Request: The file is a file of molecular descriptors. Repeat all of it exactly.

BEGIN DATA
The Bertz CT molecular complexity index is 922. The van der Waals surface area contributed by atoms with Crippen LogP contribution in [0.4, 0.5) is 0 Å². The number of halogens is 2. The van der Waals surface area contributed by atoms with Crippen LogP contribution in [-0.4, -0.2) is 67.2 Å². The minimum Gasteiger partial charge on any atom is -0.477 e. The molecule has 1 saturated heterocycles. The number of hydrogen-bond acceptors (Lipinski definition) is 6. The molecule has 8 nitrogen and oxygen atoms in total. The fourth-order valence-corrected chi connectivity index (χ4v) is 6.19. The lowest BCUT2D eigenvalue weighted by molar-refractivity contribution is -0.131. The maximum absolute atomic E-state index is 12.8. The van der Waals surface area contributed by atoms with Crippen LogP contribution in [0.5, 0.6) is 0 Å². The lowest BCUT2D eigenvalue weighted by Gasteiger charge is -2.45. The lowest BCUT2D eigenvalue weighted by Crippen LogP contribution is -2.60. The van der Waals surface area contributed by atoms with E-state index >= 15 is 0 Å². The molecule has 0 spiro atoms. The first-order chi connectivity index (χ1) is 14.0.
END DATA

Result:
The Bertz CT molecular complexity index is 922. The van der Waals surface area contributed by atoms with Crippen LogP contribution in [0.4, 0.5) is 0 Å². The number of halogens is 2. The van der Waals surface area contributed by atoms with Crippen LogP contribution in [-0.4, -0.2) is 67.2 Å². The minimum Gasteiger partial charge on any atom is -0.477 e. The molecule has 1 saturated heterocycles. The number of hydrogen-bond acceptors (Lipinski definition) is 6. The molecule has 8 nitrogen and oxygen atoms in total. The fourth-order valence-corrected chi connectivity index (χ4v) is 6.19. The lowest BCUT2D eigenvalue weighted by molar-refractivity contribution is -0.131. The maximum absolute atomic E-state index is 12.8. The van der Waals surface area contributed by atoms with Crippen LogP contribution in [0.5, 0.6) is 0 Å². The lowest BCUT2D eigenvalue weighted by Gasteiger charge is -2.45. The lowest BCUT2D eigenvalue weighted by Crippen LogP contribution is -2.60. The van der Waals surface area contributed by atoms with E-state index >= 15 is 0 Å². The molecule has 0 spiro atoms. The first-order chi connectivity index (χ1) is 14.0.